Both gentlemen extended kudos to Ontario Tourism as well. “This ride also allowed us [volunteers from neighbouring clubs] to meet one another and do a little socializing as well, which was great,” says Kenny.

Raymond agreed wholeheartedly. “It was nice as volunteers to be thanked and acknowledged for our work by a manufacturer. The Yamaha rep did a great job of relaying the message to us from Yamaha, and on behalf of the Arctic Riders, I’d like to thank both Yamaha and the Ministry of Tourism for sponsoring the event. Great days of riding and fun were had by all!”

So, how did the clubs qualify for the Power Tour? “We had to be the first group in the province to have a tourism loop officially open ‘green,’” explained Kenny. “We opened the ‘Gateway to the North’ loop, a 215-km tourism loop. Our biggest challenge on this loop was getting the river crossing to freeze properly so we could cross snowmobiles. Winter came about one month late here this year.”

Raymond elaborated on the challenges that both clubs had to overcome in order to make everything happen. “To be able to make the Gateway to the North the first to open, we had to be ready when Mother Nature finally brought us the snow and the cold. It involved long days doing ice bridging, signage, and trail maintenance that could not be done prior to grooming.”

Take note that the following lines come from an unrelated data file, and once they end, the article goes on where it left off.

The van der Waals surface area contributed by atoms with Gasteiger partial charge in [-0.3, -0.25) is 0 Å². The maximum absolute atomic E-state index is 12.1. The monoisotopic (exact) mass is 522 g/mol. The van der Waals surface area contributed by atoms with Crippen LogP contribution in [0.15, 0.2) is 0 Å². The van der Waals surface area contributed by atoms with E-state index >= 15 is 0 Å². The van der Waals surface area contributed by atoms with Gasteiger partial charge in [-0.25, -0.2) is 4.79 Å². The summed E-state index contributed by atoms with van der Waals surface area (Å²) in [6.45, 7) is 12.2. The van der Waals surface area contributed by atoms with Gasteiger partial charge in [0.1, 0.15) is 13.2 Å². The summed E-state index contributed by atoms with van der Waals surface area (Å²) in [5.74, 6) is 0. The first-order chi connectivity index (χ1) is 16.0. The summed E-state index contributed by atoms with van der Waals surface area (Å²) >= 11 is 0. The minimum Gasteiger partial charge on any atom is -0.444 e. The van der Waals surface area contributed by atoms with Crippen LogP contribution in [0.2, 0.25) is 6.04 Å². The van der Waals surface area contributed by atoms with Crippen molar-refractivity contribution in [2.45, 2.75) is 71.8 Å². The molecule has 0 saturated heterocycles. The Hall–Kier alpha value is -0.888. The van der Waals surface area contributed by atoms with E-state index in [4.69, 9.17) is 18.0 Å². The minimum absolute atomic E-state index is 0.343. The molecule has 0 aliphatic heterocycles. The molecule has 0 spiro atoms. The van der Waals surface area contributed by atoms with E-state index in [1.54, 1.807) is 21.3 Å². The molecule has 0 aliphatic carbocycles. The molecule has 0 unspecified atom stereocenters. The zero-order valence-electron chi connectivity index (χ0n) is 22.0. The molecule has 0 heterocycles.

A “snowmobiler’s salute” and “job well done” to all of the members of both clubs, and make no mistake… their countdown to next season has already begun!

 

IN THEIR OWN WORDS

A little bit about the winning clubs…

 

The Polar Bear Riders club maintains about 300 km of groomed OFSC trail with two groomers. It has been in existence for about 25 years. We are blessed with great snow conditions here in Cochrane which makes it a great destination for die-hard snowmobile enthusiasts who want to enjoy the great outdoors on snow. Tourists often drive 6-12 hours to experience our great riding opportunities, especially early in the season or late in the season.